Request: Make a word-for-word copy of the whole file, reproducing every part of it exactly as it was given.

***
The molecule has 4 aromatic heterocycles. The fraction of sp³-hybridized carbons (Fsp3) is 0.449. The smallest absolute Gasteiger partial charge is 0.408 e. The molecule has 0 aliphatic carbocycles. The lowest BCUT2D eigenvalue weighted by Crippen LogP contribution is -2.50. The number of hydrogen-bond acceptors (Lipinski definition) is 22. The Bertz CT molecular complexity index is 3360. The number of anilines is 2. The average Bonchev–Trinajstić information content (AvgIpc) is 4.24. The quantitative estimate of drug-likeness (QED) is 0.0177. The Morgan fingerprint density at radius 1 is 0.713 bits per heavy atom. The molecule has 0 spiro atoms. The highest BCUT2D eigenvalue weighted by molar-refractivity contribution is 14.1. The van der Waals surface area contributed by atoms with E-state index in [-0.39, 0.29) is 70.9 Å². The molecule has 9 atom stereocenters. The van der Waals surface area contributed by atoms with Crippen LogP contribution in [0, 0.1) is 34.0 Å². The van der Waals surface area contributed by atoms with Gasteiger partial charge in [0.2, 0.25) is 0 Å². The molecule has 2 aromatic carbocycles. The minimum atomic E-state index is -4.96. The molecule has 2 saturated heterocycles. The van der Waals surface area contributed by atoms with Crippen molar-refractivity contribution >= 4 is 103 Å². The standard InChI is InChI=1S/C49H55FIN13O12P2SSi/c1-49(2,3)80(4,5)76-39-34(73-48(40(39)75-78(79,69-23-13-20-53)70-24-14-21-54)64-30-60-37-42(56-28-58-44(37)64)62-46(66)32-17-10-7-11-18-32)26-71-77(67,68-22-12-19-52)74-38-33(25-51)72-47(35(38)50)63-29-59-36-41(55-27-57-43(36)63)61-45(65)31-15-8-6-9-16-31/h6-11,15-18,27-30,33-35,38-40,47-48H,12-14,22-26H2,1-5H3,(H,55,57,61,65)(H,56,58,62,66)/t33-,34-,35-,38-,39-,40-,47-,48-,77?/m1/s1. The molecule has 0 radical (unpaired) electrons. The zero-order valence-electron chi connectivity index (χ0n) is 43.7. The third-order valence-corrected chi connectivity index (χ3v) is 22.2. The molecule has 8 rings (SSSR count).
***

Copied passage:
The molecule has 4 aromatic heterocycles. The fraction of sp³-hybridized carbons (Fsp3) is 0.449. The smallest absolute Gasteiger partial charge is 0.408 e. The molecule has 0 aliphatic carbocycles. The lowest BCUT2D eigenvalue weighted by Crippen LogP contribution is -2.50. The number of hydrogen-bond acceptors (Lipinski definition) is 22. The Bertz CT molecular complexity index is 3360. The number of anilines is 2. The average Bonchev–Trinajstić information content (AvgIpc) is 4.24. The quantitative estimate of drug-likeness (QED) is 0.0177. The Morgan fingerprint density at radius 1 is 0.713 bits per heavy atom. The molecule has 0 spiro atoms. The highest BCUT2D eigenvalue weighted by molar-refractivity contribution is 14.1. The van der Waals surface area contributed by atoms with E-state index in [-0.39, 0.29) is 70.9 Å². The molecule has 9 atom stereocenters. The van der Waals surface area contributed by atoms with Crippen LogP contribution in [0, 0.1) is 34.0 Å². The van der Waals surface area contributed by atoms with Gasteiger partial charge in [0.2, 0.25) is 0 Å². The molecule has 2 aromatic carbocycles. The minimum atomic E-state index is -4.96. The molecule has 2 saturated heterocycles. The van der Waals surface area contributed by atoms with Crippen molar-refractivity contribution >= 4 is 103 Å². The standard InChI is InChI=1S/C49H55FIN13O12P2SSi/c1-49(2,3)80(4,5)76-39-34(73-48(40(39)75-78(79,69-23-13-20-53)70-24-14-21-54)64-30-60-37-42(56-28-58-44(37)64)62-46(66)32-17-10-7-11-18-32)26-71-77(67,68-22-12-19-52)74-38-33(25-51)72-47(35(38)50)63-29-59-36-41(55-27-57-43(36)63)61-45(65)31-15-8-6-9-16-31/h6-11,15-18,27-30,33-35,38-40,47-48H,12-14,22-26H2,1-5H3,(H,55,57,61,65)(H,56,58,62,66)/t33-,34-,35-,38-,39-,40-,47-,48-,77?/m1/s1. The molecule has 0 radical (unpaired) electrons. The zero-order valence-electron chi connectivity index (χ0n) is 43.7. The third-order valence-corrected chi connectivity index (χ3v) is 22.2. The molecule has 8 rings (SSSR count).